There’s something to be said for having a distinct sound. And after just two albums, you’d be hard pressed to mistake an Alabama Shakes song for anything else. At first listen, their music conjures up images of campfires, singalongs, and swaying back and forth in a crowd at [insert name of ‘of-the-moment’ summer rock concert here] just like in all those beer commercials that start playing as soon as the snow thaws.
But discounting Alabama Shakes as another southern rock group with a bluesy influence is a discredit to this band that is at once soulful and sarcastic, melodic and tangent-filled; succinct and meandering.
Their new album, “Sound & Colour” is weird. It’s dance-y and catchy and filled with random tongue-in-cheek lyrics and sweeping vocal acrobats from our very own Janis Joplin, Brittany Howard.
Lead singer, Brittany Howard, is my spirit animal. Her voice is so malleable. She’s part gospel queen, part riot girl, part David Bowie disciple and totally free. I feel like her after 3 Mike’s Hard Lemonades. Undefinable, unfeathered and open. She shares her heart, her humour and her proclivities through her voice in a way I haven’t heard in a very long time.
Right now my favourite song on Sound & Colour is Shoegaze. It reminds me of drunken fights at the beach and long road trips in the summer. It makes me think of those late-night conversations that start in a haze of smoke and alcohol but irrevocably end up changing your view on life and relationships.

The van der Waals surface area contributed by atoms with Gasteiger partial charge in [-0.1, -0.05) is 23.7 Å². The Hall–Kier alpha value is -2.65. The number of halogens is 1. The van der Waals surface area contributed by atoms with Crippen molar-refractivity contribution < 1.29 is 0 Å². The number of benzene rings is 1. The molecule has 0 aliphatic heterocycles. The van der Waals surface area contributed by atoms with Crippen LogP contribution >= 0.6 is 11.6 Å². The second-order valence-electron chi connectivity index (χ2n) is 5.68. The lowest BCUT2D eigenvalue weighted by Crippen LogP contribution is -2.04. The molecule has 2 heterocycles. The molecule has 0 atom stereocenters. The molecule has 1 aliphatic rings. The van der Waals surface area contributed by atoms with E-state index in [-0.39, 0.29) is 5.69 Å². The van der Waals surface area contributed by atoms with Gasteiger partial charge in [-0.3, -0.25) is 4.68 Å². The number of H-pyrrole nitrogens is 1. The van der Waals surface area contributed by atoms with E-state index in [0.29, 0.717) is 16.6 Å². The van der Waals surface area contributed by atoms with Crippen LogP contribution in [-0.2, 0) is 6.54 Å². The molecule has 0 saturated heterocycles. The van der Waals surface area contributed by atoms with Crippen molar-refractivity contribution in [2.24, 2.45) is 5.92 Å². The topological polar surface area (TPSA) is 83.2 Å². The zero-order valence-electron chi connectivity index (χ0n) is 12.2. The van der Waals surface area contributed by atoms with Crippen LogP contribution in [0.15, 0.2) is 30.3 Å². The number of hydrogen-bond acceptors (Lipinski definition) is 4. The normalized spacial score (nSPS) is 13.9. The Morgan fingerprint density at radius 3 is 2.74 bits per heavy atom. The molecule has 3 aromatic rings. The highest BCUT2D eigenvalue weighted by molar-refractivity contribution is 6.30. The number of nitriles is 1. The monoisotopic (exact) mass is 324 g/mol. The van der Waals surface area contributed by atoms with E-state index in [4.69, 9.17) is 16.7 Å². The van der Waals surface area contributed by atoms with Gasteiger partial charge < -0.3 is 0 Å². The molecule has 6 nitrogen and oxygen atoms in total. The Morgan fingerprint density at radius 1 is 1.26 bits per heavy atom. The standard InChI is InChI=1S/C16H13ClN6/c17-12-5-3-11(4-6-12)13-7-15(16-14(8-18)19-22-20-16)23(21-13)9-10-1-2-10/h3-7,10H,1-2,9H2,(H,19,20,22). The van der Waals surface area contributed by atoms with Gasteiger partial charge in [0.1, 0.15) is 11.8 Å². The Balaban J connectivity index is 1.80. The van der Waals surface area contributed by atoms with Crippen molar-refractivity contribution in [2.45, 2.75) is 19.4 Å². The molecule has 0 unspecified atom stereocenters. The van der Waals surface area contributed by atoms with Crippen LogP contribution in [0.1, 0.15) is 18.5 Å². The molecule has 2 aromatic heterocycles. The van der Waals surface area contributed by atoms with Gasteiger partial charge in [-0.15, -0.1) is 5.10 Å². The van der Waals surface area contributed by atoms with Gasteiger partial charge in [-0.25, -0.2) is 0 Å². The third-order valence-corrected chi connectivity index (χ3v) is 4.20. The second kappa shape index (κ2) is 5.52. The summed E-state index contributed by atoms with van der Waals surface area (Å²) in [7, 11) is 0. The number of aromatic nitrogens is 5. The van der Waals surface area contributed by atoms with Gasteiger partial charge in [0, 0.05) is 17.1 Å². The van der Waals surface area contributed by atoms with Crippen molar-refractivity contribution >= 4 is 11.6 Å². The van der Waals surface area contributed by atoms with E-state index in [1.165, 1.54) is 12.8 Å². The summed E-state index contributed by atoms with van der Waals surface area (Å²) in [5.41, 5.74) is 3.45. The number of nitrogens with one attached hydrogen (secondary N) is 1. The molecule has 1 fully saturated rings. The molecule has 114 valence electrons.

This song makes me think about everyone is so over dramatic about things these days. Not every night out is a music video montage. Not every meal is instagram-worthy. Not everything is literally #epic.
Whether you subscribe to the “140-character culture” or “Insta-life with filters” there’s no denying that there’s a overwrought preciousness to the zeitgeist. (If I see another #MotivationalMonday quote, I fear I will #PullthePlug).
“Let’s all make memories
Precious and temporary”
Shoegaze is a song for those nights that are fun and crazy but you’ve around long enough to know it’s not necessarily life-changing. The title takes its name from the 1990s sub-genre that stood for long, meandering songs with little attention to lyrics but still evoked a distinctive sense of mood and character.
This song makes me smile. It’s a sarcastic reality check, reminding me that no matter how self-indulgent I can become with the power of a keyboard and the ability to share whatever asinine thoughts I have at the moment with the world, everything is not everything. Every wardrobe choice does not need to be an #OOTD. Every melancholy moment isn’t the #worstdayever. Every drunken night isn’t #epic. But I do believe, there is a song for every person in every moment and that is #TrueRomance.
“It ain’t no fun to be lonely
But I was not truly lonely”